Whenever you consider a
or changing the layout of your website, there are a number of extremely important questions that you should ask yourself. For example, you should think carefully about where you are going to move your key resources or pages, what impact the shift might have on them, and how to make sure that you’re easily able to get found.
One of the factors that can be easily overlooked on this front is the
value of social sharing
, particularly factors that show up in search engines or other formats, like the number of tweets or Likes a page has gotten.
Over the last month, as we prepared to shut down the Performable website after HubSpot’s acquisition of them. We took careful stock of each of their webpages and the statistics of them, so that we could carefully measure what would happen to each of them. For each page on Performable.com’s blog, we recorded the number of views that page had in the last month, and the number of tweets, likes, LinkedIn shares, and so on for the page.
Having established our base data, we want to check on if we could take advantage of these shares in any way and preserve their value as we moved the
After we did all the redirect work on Thursday afternoon, we checked right afterwards for the social sharing stats for each of the pages for Facebook, Google+, LinkedIn, and Twitter. Unfortunately, it doesn’t appear that any of the shares passed through to the new pages. All of the new pages on the HubSpot domain showed having no social shares at all, and the old pages still showed their old data.
Putting a redirect on an old page and then pointing it to a new one didn’t move those shares through. This was somewhat a surprise to us - Since anyone who clicked on that old share or tweet still came through to the new site, we had hoped the share might come through too.
That led us to the weekend, and I checked the statistics on Monday. Something interesting had happened over the weekend though: As people occasionally tweeted the old URLs from the now-redirected Performable.com, those tweets counted towards the total tweets for the relevant page on HubSpot.com.
When Twitter formulates the count of tweets for a certain page, they first read the URL that was tweeted and then follow any and all redirects off of that URL. As a result, the following tweets afterwards did count towards HubSpot’s pages. It makes a lot of sense for Twitter to do this - that way, no matter what URL shortener someone chooses to use, they make sure they’re always recording the final URL that was being tweeted by someone. The fact that matters for the tweet count is the final URL that was tweeted, and not anything in between or if that URL was redirected.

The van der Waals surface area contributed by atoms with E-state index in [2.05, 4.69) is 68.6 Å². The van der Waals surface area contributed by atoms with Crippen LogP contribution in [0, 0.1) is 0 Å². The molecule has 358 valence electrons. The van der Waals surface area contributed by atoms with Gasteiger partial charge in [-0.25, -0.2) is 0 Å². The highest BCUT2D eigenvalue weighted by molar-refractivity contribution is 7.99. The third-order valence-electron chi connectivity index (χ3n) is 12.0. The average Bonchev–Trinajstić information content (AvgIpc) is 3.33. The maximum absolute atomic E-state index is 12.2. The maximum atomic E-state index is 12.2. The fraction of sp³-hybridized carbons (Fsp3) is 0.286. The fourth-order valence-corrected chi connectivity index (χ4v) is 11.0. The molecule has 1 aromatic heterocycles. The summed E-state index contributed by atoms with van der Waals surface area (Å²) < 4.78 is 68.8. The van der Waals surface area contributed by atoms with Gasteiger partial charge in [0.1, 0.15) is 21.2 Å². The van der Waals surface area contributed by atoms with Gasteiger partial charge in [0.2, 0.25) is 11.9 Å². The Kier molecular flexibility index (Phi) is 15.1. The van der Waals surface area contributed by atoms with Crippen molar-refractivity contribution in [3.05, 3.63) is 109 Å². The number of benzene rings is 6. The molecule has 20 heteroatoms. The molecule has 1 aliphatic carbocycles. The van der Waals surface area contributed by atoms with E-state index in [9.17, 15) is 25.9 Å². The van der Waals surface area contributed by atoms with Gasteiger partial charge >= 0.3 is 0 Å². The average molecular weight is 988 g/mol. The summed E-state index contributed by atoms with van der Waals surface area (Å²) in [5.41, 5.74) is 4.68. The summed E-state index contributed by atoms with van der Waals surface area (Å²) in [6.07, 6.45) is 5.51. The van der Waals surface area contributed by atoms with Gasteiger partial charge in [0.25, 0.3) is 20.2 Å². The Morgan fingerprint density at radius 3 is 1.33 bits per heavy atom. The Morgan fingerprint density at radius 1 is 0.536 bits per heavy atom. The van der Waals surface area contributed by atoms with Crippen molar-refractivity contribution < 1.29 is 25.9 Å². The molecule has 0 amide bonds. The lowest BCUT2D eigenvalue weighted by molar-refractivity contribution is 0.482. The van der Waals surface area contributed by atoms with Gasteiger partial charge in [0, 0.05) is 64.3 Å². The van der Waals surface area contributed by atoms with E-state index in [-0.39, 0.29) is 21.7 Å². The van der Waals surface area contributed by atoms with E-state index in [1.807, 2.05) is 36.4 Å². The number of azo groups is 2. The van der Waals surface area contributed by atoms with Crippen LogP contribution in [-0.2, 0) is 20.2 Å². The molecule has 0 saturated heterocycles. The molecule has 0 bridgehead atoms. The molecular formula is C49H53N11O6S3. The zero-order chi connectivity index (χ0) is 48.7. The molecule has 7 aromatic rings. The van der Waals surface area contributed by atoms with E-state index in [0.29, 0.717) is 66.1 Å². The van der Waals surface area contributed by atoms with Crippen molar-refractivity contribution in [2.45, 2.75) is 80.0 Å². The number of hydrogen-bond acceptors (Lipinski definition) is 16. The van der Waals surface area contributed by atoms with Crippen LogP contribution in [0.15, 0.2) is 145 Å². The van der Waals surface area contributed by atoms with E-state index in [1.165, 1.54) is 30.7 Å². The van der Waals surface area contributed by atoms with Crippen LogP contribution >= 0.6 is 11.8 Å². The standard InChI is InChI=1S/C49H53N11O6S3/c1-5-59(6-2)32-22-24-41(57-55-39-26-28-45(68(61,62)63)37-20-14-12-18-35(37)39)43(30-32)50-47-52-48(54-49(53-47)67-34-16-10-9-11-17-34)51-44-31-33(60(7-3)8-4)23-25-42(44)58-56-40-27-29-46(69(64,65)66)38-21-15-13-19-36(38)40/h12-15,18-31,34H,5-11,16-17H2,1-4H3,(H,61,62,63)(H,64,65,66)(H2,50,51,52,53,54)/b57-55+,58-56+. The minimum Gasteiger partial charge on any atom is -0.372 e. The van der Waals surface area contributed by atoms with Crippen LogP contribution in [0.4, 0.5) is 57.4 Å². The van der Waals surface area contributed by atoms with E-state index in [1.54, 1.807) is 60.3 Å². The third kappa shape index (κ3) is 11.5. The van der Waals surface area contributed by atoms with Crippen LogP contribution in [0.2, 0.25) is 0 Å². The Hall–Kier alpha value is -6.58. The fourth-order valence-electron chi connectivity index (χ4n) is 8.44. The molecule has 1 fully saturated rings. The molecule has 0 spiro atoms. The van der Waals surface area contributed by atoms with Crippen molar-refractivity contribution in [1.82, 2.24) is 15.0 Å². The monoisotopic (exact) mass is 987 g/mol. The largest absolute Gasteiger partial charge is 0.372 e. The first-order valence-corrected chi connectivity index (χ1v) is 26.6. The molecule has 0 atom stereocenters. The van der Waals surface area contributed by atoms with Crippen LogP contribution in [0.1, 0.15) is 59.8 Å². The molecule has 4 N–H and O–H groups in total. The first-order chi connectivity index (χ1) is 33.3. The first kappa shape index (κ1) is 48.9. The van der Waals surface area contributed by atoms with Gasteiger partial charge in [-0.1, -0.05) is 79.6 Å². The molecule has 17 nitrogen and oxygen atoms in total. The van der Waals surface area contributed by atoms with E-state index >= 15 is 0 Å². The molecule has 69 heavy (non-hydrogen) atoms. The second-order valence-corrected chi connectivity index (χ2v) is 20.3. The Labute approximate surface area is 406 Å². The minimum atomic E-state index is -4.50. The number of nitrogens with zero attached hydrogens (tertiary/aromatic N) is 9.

For the other sites besides Twitter, none of the social sharing factors carried over at all and we didn’t notice this same phenomenon with them. Sharing addresses on the Performable blog or other parts of their site didn’t impact the sharing totals for HubSpot at all. It looks like Facebook and Google+ aren’t counting the redirects and final URLs in the same way that Twitter does as a result, or the results would have matched theirs. In summary:
Passes Social Shares?
It's also worth mentioning that while Facebook, Google+ and LinkedIn don't read the redirect when deciding where to send people, they also often don't properly realize that they are being redirected as part of the new URL. For example, if you try to share www.performable.com today on Google+, you end up with a very strange looking preview with the Performable logo and a page on HubSpot.com, as below:
If you are ever considering moving a website or a section of your website, be very conscious not just of the obvious factors, like making sure that the pages have redirects. Also be aware that there may be things that you lose or cannot control, such as losing the social shares that may exist of your current pages.
Don’t let something like this stop you from making important changes to your website or re-architecting how things are laid out, but if you need help we have a
website redesign kit
Originally published Aug 10, 2011 11:00:00 AM, updated October 20 2016